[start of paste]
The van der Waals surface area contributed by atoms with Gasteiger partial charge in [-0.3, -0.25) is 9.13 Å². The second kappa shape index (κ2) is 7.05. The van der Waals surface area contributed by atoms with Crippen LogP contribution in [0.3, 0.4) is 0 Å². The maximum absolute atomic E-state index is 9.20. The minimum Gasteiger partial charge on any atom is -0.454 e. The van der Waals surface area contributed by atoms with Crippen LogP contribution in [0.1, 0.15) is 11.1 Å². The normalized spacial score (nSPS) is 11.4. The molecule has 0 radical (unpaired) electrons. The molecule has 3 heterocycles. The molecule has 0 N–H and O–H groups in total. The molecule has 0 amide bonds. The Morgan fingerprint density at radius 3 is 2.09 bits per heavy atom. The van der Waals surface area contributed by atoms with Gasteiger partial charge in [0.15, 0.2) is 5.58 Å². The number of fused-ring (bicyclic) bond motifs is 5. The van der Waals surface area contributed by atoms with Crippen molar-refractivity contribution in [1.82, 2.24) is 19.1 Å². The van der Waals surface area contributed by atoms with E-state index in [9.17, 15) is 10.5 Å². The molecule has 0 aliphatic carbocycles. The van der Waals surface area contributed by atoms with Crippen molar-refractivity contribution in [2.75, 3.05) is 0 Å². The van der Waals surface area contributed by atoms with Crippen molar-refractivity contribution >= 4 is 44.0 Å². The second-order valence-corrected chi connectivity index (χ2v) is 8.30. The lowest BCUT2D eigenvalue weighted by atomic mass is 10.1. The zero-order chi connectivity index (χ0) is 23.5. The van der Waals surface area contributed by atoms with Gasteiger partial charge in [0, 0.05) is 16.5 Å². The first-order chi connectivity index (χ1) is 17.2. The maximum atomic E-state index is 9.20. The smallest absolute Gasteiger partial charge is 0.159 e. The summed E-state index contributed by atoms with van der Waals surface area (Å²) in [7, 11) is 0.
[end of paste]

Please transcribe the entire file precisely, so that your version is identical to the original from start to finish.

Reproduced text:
The van der Waals surface area contributed by atoms with Gasteiger partial charge in [-0.3, -0.25) is 9.13 Å². The second kappa shape index (κ2) is 7.05. The van der Waals surface area contributed by atoms with Crippen LogP contribution in [0.3, 0.4) is 0 Å². The maximum absolute atomic E-state index is 9.20. The minimum Gasteiger partial charge on any atom is -0.454 e. The van der Waals surface area contributed by atoms with Crippen LogP contribution in [0.1, 0.15) is 11.1 Å². The normalized spacial score (nSPS) is 11.4. The molecule has 0 radical (unpaired) electrons. The molecule has 3 heterocycles. The molecule has 0 N–H and O–H groups in total. The molecule has 0 amide bonds. The Morgan fingerprint density at radius 3 is 2.09 bits per heavy atom. The van der Waals surface area contributed by atoms with Gasteiger partial charge in [0.15, 0.2) is 5.58 Å². The number of fused-ring (bicyclic) bond motifs is 5. The van der Waals surface area contributed by atoms with Crippen molar-refractivity contribution in [1.82, 2.24) is 19.1 Å². The van der Waals surface area contributed by atoms with E-state index in [9.17, 15) is 10.5 Å². The molecule has 0 aliphatic carbocycles. The van der Waals surface area contributed by atoms with Crippen molar-refractivity contribution in [2.75, 3.05) is 0 Å². The van der Waals surface area contributed by atoms with Crippen molar-refractivity contribution >= 4 is 44.0 Å². The second-order valence-corrected chi connectivity index (χ2v) is 8.30. The lowest BCUT2D eigenvalue weighted by atomic mass is 10.1. The zero-order chi connectivity index (χ0) is 23.5. The van der Waals surface area contributed by atoms with Gasteiger partial charge in [0, 0.05) is 16.5 Å². The first-order chi connectivity index (χ1) is 17.2. The maximum atomic E-state index is 9.20. The smallest absolute Gasteiger partial charge is 0.159 e. The summed E-state index contributed by atoms with van der Waals surface area (Å²) in [7, 11) is 0.